Figure 4: Pearson correlation coefficients (PCC) of the split STS datasets as a function of the number of training corpora. For explanation see text.

Experiment using other word embedding brands

We repeat the experiments with Word2Vec (Mikolov et al., 2013)555 (pre-trained on Google News; 3 million tokens), Fasttext (Bojanowski et al., 2017) 666 (pre-trained on Common Crawl; 2 million of tokens), and Paragram SL-999777 (fine-tuned based on GloVe). The pipeline of the experiments echo that of the main body of the paper.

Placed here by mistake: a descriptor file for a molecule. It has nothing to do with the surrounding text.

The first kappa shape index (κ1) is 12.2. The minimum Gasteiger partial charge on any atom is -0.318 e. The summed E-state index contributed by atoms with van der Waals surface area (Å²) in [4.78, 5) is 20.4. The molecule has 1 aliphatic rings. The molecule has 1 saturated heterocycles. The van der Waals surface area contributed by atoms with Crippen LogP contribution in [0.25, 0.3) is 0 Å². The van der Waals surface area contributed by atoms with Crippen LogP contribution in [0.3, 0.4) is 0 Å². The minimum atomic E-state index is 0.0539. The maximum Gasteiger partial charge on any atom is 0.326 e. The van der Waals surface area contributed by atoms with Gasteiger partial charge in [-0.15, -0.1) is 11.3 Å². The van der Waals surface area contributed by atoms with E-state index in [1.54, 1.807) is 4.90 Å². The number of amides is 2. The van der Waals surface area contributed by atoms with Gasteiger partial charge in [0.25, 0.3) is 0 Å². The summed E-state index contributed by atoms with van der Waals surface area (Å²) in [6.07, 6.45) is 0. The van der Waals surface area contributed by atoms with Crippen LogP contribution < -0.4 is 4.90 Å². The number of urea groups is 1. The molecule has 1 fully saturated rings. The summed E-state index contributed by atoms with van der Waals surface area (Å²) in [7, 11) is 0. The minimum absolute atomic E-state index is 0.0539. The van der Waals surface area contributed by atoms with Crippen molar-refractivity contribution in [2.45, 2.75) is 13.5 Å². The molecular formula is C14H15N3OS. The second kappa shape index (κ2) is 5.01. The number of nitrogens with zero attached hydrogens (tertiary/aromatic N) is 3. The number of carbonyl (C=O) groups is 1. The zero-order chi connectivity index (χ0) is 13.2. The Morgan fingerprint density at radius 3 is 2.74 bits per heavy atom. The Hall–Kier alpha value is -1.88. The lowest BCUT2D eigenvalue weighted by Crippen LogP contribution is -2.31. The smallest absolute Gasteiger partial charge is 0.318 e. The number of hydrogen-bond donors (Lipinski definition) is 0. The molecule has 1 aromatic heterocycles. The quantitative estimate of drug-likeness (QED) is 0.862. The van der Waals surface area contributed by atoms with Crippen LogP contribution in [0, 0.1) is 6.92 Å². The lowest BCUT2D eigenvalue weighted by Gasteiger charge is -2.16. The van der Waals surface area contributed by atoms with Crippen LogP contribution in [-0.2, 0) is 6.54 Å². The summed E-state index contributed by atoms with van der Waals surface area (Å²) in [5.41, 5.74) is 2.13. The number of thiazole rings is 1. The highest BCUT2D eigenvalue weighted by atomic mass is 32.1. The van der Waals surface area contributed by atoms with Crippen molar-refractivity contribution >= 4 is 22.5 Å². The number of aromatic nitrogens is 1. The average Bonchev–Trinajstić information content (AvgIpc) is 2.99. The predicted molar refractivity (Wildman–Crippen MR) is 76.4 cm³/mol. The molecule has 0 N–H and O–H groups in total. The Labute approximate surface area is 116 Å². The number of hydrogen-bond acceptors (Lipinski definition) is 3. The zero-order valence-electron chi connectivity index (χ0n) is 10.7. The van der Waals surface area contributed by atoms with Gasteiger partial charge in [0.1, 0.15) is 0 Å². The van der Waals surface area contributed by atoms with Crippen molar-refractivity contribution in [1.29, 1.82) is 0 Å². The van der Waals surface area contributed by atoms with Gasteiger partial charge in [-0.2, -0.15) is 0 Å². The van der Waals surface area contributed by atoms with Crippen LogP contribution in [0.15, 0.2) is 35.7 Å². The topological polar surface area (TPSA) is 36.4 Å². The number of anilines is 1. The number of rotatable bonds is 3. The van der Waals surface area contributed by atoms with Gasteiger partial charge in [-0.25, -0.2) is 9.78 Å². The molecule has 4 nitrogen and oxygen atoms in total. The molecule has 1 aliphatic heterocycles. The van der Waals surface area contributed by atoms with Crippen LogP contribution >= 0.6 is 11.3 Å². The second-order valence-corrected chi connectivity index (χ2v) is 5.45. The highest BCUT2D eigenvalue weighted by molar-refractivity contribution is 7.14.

Using Word2vec

[width = ]./figure/w2v_cont_CA_large2small.pdf

Figure 5: Pearson correlation coefficients (PCC) of the split STS datasets as a function of the number of training corpora. Word2Vec is used.

Using Fasttext

[width = ]./figure/fasttext_cont_CA_large2small.pdf

Figure 6: Pearson correlation coefficients (PCC) of the split STS datasets as a function of the number of training corpora. Fasttext is used.

Using Paragram-SL-999

[width = ]./figure/paragram_cont_CA_large2small.pdf

Figure 7: Pearson correlation coefficients (PCC) of the split STS datasets as a function of the number of training corpora. Paragram-SL-999 is used.